In 1893, Catholic World reported: “It was not an almshouse which the Little Sisters had provided for these poor old people; it was a home, with far more sociability about it than ever their protégés had known, probably in their lives before they had entered this one.” Rt. Rev. Joseph Chartrand D. D., Coadjutor Bishop of the Indianapolis diocese, and Rev. Francis H. Gavinsk also praised the work of the Little Sisters and the charity they provided to the friendless.

In his report to the State Board of Charities in 1890, Rev. Gavinsk wrote:

This work of caring for the aged poor is, of all works of charity, the most ungracious, and requires the sublimest devotion . . . There is no human satisfaction in caring for an aged person, especially not one bound by ties of kindred...with the aged it is degeneracy and decay, a second childhood without the innocent hopefulness that is the charm of childhood. The sisters care for their charges like little mothers. They provide for them in every material necessity, humor their childish fancies, comfort their declining days with cheerful attention, and close their aged eyelids in death amid the accents of prayer. I know of no more beautiful picture of religious simplicity and unconscious charity than that to be seen in one of these homes for the aged.

In a similar fashion, Bishop Chartrand gave a speech in 1915 at the dedication ceremony for additions to the Home for the Aged in which he too noted that it was the Little Sisters who cared for the aged and infirm when many others gave up on them:

The world gives them the aged for the world does not want the old . . . The world reaches out for the young, and discards the old. So true is this that if we had five homes of the Little Sisters of the Poor in Indianapolis, each as large as this one, we could fill all five in a short time.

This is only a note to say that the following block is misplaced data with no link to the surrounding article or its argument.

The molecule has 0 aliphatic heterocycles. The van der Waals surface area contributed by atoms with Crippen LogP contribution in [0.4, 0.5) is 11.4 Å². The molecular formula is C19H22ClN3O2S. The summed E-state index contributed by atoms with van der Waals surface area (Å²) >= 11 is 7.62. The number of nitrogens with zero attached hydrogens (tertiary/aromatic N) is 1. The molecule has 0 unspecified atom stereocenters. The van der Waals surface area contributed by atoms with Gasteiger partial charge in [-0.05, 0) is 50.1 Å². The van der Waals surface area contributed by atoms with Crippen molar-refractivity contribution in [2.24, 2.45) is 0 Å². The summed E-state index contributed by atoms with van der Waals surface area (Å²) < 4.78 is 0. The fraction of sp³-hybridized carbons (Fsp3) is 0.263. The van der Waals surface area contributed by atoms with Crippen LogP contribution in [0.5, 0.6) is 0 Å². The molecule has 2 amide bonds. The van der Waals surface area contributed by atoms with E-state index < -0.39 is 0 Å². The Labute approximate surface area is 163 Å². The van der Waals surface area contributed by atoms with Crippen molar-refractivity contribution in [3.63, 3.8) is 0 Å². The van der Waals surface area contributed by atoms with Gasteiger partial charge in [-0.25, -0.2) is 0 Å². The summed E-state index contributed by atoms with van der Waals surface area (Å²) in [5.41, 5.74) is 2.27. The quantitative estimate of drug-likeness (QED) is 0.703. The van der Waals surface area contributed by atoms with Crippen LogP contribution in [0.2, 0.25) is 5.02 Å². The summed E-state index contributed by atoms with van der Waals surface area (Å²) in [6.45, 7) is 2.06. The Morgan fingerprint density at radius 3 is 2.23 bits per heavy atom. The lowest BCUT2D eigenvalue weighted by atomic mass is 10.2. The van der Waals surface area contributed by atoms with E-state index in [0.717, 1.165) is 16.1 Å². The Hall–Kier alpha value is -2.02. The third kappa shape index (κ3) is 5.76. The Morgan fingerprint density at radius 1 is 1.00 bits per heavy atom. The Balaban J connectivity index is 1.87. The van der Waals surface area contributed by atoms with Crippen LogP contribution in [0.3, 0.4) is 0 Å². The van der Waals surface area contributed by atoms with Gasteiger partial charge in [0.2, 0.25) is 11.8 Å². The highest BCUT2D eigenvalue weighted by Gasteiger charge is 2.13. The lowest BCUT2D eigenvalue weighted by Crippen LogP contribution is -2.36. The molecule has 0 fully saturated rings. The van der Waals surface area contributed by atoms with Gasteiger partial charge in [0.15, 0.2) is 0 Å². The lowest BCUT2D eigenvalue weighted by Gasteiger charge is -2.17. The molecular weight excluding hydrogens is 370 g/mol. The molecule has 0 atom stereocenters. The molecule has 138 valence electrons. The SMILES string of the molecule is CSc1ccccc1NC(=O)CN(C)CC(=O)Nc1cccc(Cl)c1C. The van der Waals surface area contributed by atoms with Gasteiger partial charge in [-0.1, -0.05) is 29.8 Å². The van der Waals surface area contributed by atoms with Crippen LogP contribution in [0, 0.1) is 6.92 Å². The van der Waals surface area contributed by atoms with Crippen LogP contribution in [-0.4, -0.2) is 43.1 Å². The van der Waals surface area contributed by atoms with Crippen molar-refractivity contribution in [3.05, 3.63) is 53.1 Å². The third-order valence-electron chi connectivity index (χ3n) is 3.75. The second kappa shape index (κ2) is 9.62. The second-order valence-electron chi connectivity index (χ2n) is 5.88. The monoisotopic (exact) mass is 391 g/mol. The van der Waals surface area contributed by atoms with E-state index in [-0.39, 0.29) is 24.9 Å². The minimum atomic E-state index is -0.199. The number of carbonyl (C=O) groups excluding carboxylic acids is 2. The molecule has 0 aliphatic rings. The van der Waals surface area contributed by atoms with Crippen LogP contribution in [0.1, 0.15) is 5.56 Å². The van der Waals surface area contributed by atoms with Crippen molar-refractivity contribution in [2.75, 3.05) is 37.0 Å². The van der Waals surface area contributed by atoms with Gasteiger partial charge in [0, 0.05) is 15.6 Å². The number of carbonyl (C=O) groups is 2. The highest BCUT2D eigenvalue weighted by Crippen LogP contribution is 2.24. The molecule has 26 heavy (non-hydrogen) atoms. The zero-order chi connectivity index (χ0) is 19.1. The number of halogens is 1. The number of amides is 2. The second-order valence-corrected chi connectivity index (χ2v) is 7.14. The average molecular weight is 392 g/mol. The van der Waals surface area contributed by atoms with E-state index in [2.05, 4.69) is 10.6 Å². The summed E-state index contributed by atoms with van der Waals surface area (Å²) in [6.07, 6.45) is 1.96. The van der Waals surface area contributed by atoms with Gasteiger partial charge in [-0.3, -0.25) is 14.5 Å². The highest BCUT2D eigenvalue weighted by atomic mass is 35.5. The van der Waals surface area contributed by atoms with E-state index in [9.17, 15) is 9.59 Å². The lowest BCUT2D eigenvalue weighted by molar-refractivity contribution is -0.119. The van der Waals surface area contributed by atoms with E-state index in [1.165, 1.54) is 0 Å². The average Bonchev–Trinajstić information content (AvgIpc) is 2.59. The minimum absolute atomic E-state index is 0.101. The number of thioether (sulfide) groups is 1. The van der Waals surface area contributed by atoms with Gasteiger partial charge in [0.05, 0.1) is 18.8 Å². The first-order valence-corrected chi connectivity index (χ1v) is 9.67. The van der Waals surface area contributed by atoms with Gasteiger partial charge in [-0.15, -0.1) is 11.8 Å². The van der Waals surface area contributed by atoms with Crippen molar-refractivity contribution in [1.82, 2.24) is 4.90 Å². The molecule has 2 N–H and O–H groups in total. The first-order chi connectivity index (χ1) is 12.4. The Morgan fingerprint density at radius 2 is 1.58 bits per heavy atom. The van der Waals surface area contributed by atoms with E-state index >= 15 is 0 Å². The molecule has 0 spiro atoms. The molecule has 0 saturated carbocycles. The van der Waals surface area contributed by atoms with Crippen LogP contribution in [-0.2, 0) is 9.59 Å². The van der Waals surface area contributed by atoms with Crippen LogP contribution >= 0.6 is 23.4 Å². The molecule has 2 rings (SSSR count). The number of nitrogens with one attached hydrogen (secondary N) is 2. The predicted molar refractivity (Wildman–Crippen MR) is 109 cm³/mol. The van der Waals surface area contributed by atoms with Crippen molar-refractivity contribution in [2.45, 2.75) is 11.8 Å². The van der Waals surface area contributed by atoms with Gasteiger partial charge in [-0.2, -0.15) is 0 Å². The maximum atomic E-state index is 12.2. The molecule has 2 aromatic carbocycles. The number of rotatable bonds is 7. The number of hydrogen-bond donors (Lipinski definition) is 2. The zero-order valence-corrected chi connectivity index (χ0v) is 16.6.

It is important to note that despite their much needed aid, the Little Sisters were not the only philanthropic group to dedicate their services for the elderly in Indiana in the nineteenth and twentieth centuries. For a listing of other such groups, see Morton Leeds, ed., Indiana Directory of Philanthropic Homes for the Aged (Indiana State Commission on the Aging and Aged, September 1961), accessed Indiana State Library. See also Paul Mullins, "Remembering Captivity at the Alpha Home for Aged “Colored Women," Invisible Indianapolis, September 20, 2016, accessed https://invisibleindianapolis.wordpress.com.

[4] “Little Sisters of the Poor,” Indianapolis News, February 4, 1873, 1; “Home for the Aged,” R. L. Polk & Co.’s Indianapolis City Directory for 1874 (Indianapolis: R. L. Polk & Co, 1874), 509, accessed Indiana State Library microfilm; “Little Sisters of the Poor,” R. L. Polk & Co.’s Indianapolis City Directory for 1877 (Indianapolis: R. L. Polk & Co, 1877), 257, accessed Indiana State Library microfilm; “New and Beautiful Charity,” Indianapolis Journal, June 2, 1873, 4, accessed Hoosier State Chronicles; “Home for the Aged: The Building to be Put Up by the Little Sisters of the Poor,” Indianapolis News, April 16, 1878, 4; “Additional City News,” Indianapolis News, June 15, 1878, 1; 1887 Sanborn Maps of Indianapolis, Map #50, accessed Indiana Memory; [Untitled], Indianapolis News, October 31, 1887, n.p., submitted by applicant; “For the Destitute Only: Little Sisters Whose Vows Impose Perpetual Poverty,” Indianapolis News, July 16, 1892, 12, accessed Hoosier State Chronicles; 1898 Sanborn Maps of Indianapolis, Map #177, accessed Indiana Memory; “Two Dormitories Added: Little Sisters of the Poor Improving Home for the Aged,” Indianapolis News, August 12, 1914, 2.